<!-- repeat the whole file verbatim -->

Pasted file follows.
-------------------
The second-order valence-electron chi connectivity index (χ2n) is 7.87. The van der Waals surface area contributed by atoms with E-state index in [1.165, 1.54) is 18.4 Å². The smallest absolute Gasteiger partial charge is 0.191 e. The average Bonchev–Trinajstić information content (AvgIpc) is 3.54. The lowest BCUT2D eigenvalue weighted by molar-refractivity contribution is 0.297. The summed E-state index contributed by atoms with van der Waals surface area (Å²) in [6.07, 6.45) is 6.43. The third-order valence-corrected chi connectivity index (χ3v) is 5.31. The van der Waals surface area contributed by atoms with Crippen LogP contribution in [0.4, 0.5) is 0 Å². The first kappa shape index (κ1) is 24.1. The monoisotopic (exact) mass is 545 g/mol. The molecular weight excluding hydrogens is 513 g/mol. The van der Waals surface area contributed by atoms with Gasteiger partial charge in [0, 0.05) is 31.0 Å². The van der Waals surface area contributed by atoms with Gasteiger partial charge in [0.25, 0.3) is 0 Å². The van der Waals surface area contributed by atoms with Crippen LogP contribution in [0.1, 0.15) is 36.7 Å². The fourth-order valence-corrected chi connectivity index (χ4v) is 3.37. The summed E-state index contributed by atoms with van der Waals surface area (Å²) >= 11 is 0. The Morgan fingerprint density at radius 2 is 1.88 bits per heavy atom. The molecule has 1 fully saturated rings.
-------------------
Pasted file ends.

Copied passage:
The second-order valence-electron chi connectivity index (χ2n) is 7.87. The van der Waals surface area contributed by atoms with E-state index in [1.165, 1.54) is 18.4 Å². The smallest absolute Gasteiger partial charge is 0.191 e. The average Bonchev–Trinajstić information content (AvgIpc) is 3.54. The lowest BCUT2D eigenvalue weighted by molar-refractivity contribution is 0.297. The summed E-state index contributed by atoms with van der Waals surface area (Å²) in [6.07, 6.45) is 6.43. The third-order valence-corrected chi connectivity index (χ3v) is 5.31. The van der Waals surface area contributed by atoms with Crippen LogP contribution in [0.4, 0.5) is 0 Å². The first kappa shape index (κ1) is 24.1. The monoisotopic (exact) mass is 545 g/mol. The molecular weight excluding hydrogens is 513 g/mol. The van der Waals surface area contributed by atoms with Gasteiger partial charge in [0, 0.05) is 31.0 Å². The van der Waals surface area contributed by atoms with Gasteiger partial charge in [0.25, 0.3) is 0 Å². The van der Waals surface area contributed by atoms with Crippen LogP contribution in [0.1, 0.15) is 36.7 Å². The fourth-order valence-corrected chi connectivity index (χ4v) is 3.37. The summed E-state index contributed by atoms with van der Waals surface area (Å²) >= 11 is 0. The Morgan fingerprint density at radius 2 is 1.88 bits per heavy atom. The molecule has 1 fully saturated rings.